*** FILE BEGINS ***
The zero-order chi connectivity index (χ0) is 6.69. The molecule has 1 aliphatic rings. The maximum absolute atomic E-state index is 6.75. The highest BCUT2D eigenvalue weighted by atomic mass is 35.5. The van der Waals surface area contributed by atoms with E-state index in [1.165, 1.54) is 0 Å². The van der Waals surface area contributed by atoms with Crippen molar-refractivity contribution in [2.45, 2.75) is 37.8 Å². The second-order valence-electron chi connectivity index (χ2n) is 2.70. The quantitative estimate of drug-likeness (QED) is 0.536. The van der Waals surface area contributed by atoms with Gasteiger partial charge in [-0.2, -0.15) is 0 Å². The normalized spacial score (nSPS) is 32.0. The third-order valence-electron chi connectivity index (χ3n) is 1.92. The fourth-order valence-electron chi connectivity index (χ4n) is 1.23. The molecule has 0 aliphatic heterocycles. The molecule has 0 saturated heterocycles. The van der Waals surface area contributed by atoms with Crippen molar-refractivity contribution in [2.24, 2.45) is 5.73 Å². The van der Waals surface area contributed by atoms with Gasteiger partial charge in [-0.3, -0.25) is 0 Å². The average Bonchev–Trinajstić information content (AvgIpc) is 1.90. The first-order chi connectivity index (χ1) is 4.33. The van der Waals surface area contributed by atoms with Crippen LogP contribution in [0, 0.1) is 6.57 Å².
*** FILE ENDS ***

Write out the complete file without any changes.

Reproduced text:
The zero-order chi connectivity index (χ0) is 6.69. The molecule has 1 aliphatic rings. The maximum absolute atomic E-state index is 6.75. The highest BCUT2D eigenvalue weighted by atomic mass is 35.5. The van der Waals surface area contributed by atoms with E-state index in [1.165, 1.54) is 0 Å². The van der Waals surface area contributed by atoms with Crippen molar-refractivity contribution in [2.45, 2.75) is 37.8 Å². The second-order valence-electron chi connectivity index (χ2n) is 2.70. The quantitative estimate of drug-likeness (QED) is 0.536. The van der Waals surface area contributed by atoms with Gasteiger partial charge in [-0.2, -0.15) is 0 Å². The normalized spacial score (nSPS) is 32.0. The third-order valence-electron chi connectivity index (χ3n) is 1.92. The fourth-order valence-electron chi connectivity index (χ4n) is 1.23. The molecule has 0 aliphatic heterocycles. The molecule has 0 saturated heterocycles. The van der Waals surface area contributed by atoms with Crippen molar-refractivity contribution in [2.24, 2.45) is 5.73 Å². The van der Waals surface area contributed by atoms with Gasteiger partial charge in [-0.3, -0.25) is 0 Å². The average Bonchev–Trinajstić information content (AvgIpc) is 1.90. The first-order chi connectivity index (χ1) is 4.33. The van der Waals surface area contributed by atoms with Crippen LogP contribution in [0, 0.1) is 6.57 Å².